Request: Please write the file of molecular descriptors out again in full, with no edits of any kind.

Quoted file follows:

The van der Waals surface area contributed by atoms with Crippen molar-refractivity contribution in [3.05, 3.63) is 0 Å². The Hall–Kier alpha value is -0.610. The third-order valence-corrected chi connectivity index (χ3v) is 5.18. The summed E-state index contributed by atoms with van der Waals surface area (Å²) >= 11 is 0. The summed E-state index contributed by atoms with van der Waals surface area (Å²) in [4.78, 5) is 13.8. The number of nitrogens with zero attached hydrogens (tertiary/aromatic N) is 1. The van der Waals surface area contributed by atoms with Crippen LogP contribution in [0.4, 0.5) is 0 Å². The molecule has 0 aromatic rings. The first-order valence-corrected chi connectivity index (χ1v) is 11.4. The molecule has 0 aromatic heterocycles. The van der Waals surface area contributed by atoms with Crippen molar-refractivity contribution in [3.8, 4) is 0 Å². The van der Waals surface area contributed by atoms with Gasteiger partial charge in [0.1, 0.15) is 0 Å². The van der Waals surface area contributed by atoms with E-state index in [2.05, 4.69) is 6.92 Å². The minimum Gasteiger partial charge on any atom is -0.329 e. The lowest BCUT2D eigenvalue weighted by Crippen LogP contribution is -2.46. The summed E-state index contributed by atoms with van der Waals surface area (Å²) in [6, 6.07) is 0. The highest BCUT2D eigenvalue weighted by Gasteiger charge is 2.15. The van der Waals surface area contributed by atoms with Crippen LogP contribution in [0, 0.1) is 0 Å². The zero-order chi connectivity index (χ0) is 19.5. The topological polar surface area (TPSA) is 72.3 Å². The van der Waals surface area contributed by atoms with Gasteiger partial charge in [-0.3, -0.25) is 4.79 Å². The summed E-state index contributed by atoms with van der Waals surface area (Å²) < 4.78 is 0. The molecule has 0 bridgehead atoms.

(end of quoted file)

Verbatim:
The van der Waals surface area contributed by atoms with Crippen molar-refractivity contribution in [3.05, 3.63) is 0 Å². The Hall–Kier alpha value is -0.610. The third-order valence-corrected chi connectivity index (χ3v) is 5.18. The summed E-state index contributed by atoms with van der Waals surface area (Å²) >= 11 is 0. The summed E-state index contributed by atoms with van der Waals surface area (Å²) in [4.78, 5) is 13.8. The number of nitrogens with zero attached hydrogens (tertiary/aromatic N) is 1. The van der Waals surface area contributed by atoms with Crippen LogP contribution in [0.4, 0.5) is 0 Å². The molecule has 0 aromatic rings. The first-order valence-corrected chi connectivity index (χ1v) is 11.4. The molecule has 0 aromatic heterocycles. The van der Waals surface area contributed by atoms with Crippen molar-refractivity contribution in [3.8, 4) is 0 Å². The van der Waals surface area contributed by atoms with Gasteiger partial charge in [0.1, 0.15) is 0 Å². The van der Waals surface area contributed by atoms with E-state index in [2.05, 4.69) is 6.92 Å². The minimum Gasteiger partial charge on any atom is -0.329 e. The lowest BCUT2D eigenvalue weighted by Crippen LogP contribution is -2.46. The summed E-state index contributed by atoms with van der Waals surface area (Å²) in [6, 6.07) is 0. The highest BCUT2D eigenvalue weighted by Gasteiger charge is 2.15. The van der Waals surface area contributed by atoms with Crippen LogP contribution in [0, 0.1) is 0 Å². The zero-order chi connectivity index (χ0) is 19.5. The topological polar surface area (TPSA) is 72.3 Å². The van der Waals surface area contributed by atoms with Gasteiger partial charge in [-0.3, -0.25) is 4.79 Å². The summed E-state index contributed by atoms with van der Waals surface area (Å²) < 4.78 is 0. The molecule has 0 bridgehead atoms.